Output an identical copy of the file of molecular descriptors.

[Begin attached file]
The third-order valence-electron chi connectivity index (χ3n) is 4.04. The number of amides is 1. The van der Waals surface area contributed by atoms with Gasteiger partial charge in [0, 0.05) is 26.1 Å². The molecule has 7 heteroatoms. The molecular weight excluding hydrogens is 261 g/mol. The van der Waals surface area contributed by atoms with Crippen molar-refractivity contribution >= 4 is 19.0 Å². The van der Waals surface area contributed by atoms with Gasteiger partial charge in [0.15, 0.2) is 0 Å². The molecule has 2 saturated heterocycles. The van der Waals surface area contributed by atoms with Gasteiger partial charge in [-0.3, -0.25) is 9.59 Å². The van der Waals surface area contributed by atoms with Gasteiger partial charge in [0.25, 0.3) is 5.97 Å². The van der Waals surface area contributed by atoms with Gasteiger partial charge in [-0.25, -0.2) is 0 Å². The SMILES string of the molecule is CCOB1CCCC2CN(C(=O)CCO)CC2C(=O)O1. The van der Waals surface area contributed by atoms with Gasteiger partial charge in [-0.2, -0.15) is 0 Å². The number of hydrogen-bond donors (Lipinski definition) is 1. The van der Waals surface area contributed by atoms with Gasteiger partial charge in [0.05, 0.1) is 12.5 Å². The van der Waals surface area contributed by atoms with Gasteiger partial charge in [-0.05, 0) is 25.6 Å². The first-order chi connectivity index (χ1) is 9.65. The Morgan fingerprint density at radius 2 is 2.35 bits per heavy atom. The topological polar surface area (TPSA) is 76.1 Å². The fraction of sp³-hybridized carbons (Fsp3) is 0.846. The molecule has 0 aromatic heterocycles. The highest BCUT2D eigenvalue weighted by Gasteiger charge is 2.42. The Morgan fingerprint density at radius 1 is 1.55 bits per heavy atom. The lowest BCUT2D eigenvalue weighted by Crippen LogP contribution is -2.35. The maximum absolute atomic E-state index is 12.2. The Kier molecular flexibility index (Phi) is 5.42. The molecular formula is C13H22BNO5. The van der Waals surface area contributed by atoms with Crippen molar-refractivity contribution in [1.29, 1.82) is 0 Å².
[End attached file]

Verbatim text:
The third-order valence-electron chi connectivity index (χ3n) is 4.04. The number of amides is 1. The van der Waals surface area contributed by atoms with Gasteiger partial charge in [0, 0.05) is 26.1 Å². The molecule has 7 heteroatoms. The molecular weight excluding hydrogens is 261 g/mol. The van der Waals surface area contributed by atoms with Crippen molar-refractivity contribution >= 4 is 19.0 Å². The van der Waals surface area contributed by atoms with Gasteiger partial charge in [0.15, 0.2) is 0 Å². The molecule has 2 saturated heterocycles. The van der Waals surface area contributed by atoms with Gasteiger partial charge in [-0.3, -0.25) is 9.59 Å². The van der Waals surface area contributed by atoms with Gasteiger partial charge in [0.25, 0.3) is 5.97 Å². The van der Waals surface area contributed by atoms with Gasteiger partial charge in [-0.25, -0.2) is 0 Å². The SMILES string of the molecule is CCOB1CCCC2CN(C(=O)CCO)CC2C(=O)O1. The van der Waals surface area contributed by atoms with Gasteiger partial charge in [-0.2, -0.15) is 0 Å². The number of hydrogen-bond donors (Lipinski definition) is 1. The van der Waals surface area contributed by atoms with Gasteiger partial charge in [0.05, 0.1) is 12.5 Å². The van der Waals surface area contributed by atoms with Gasteiger partial charge in [-0.05, 0) is 25.6 Å². The first-order chi connectivity index (χ1) is 9.65. The Morgan fingerprint density at radius 2 is 2.35 bits per heavy atom. The topological polar surface area (TPSA) is 76.1 Å². The fraction of sp³-hybridized carbons (Fsp3) is 0.846. The molecule has 0 aromatic heterocycles. The highest BCUT2D eigenvalue weighted by Gasteiger charge is 2.42. The Morgan fingerprint density at radius 1 is 1.55 bits per heavy atom. The lowest BCUT2D eigenvalue weighted by Crippen LogP contribution is -2.35. The maximum absolute atomic E-state index is 12.2. The Kier molecular flexibility index (Phi) is 5.42. The molecular formula is C13H22BNO5. The van der Waals surface area contributed by atoms with Crippen molar-refractivity contribution in [1.29, 1.82) is 0 Å².